More than 60 people were reportedly killed and nearly 60 others wounded on Saturday, during an armed attack in a village in Sudan’s restive Darfur region, the United Nations Office for the Coordination of Humanitarian Affairs said late Sunday.
The attack in Masteri village in the West Darfur state “was one of the latest of a series of security incidents reported over the last week that left several villages and houses burned, markets and shops looted, and infrastructure damaged,” the U.N. body added in a statement. It did not cite the source of its information.
In a separate incident, at least 20 people died and 22 others were injured after unidentified gunmen attacked a village in the state of South Darfur, witnesses and a local community leader said Saturday.
On Sunday, three people, including a woman, were killed during a renewed dispute between farmers and shepherds in the Al-Jarf area in North Darfur state, SUNA reported, adding that security forces intervened and separated the two sides.
Go deeper: These killings started in Darfur, in 2003 after mostly non-Arab rebels rose up against the Khartoum government. Government forces and mainly Arab militia, which moved to suppress the revolt, were accused of widespread atrocities. Some 300,000 people were killed in the conflict, according to U.N. estimates.
Sudan’s ousted leader, Omar al-Bashir, is wanted by the International Criminal Court for alleged war crimes, genocide and crimes against humanity in Darfur.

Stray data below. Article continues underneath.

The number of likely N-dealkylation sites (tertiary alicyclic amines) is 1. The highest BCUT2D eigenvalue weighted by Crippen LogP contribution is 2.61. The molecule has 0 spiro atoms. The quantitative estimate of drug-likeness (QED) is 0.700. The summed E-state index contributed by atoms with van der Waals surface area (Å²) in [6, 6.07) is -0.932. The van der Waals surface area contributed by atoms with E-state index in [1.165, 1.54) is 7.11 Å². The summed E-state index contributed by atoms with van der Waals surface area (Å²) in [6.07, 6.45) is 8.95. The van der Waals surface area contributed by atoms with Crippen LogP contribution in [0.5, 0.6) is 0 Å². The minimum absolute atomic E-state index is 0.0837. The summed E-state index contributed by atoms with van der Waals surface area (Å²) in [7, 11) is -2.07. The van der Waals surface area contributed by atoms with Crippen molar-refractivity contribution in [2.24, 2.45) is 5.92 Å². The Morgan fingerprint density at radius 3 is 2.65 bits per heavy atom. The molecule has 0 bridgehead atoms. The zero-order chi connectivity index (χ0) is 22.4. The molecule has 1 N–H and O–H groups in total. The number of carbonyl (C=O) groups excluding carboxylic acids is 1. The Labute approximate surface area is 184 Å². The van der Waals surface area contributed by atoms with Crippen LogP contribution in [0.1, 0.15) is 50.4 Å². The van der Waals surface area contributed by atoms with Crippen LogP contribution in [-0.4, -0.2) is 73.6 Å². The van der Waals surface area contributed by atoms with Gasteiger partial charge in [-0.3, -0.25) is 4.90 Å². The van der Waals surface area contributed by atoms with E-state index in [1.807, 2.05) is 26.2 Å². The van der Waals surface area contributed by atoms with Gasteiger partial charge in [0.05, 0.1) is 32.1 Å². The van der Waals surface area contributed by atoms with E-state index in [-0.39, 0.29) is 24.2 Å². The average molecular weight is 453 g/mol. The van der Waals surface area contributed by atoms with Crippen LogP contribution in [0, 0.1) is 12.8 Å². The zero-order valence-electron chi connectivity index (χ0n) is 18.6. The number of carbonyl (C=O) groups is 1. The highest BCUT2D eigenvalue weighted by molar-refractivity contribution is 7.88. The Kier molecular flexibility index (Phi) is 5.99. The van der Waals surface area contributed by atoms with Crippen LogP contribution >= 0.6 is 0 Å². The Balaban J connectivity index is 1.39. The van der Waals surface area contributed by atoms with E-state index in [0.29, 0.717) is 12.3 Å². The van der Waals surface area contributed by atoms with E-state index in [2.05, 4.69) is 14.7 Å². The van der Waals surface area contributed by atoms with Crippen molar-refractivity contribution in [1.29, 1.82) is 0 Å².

Sudan’s transitional government is negotiating with some main rebel groups in Darfur aiming to reach a peace deal.
Malema asks SA scientists why they wish to encourage homicide
Outspoken EFF leader, Julius Malema Sunday, criticised scientists advising the government on Covid-19, saying the lockdown regulations amounted to homicide.
Malema said the easing of restrictions was a problem, adding that Covid-19 cases had increased sharply and deaths had followed as a result of “homicidal decisions” to open mines, businesses, restaurants, casinos and schools.
Go deeper: South Africa has an average of 13,000 infections per day, the highest in Africa. In spite of these worrying numbers, leading scientists in the country have advised the South African government to open schools and loosen strict lockdown regulations.
Passing the 400,000 mark, the South African government is in a dilemma as to how to navigate this period, with pressure from two sides of the divide: one asking to ease the an economy with a population largely dependent on daily wages, and the other asking to shut down everything as the coronavirus keeps spreading fast. Canada and Asia managed to control their Coronavirus outbreaks by paying citizens to stay home and reduce the spread. The question is if South Africa’s government is willing to do the same.
Cyril Ramaphosa should not model his decisions on other countries at this point, but look at the most locally viable solutions to the crisis the pandemic has caused.
Mislabelled ‘Sacred prayer object’, Tefillin, sparks Twitter debate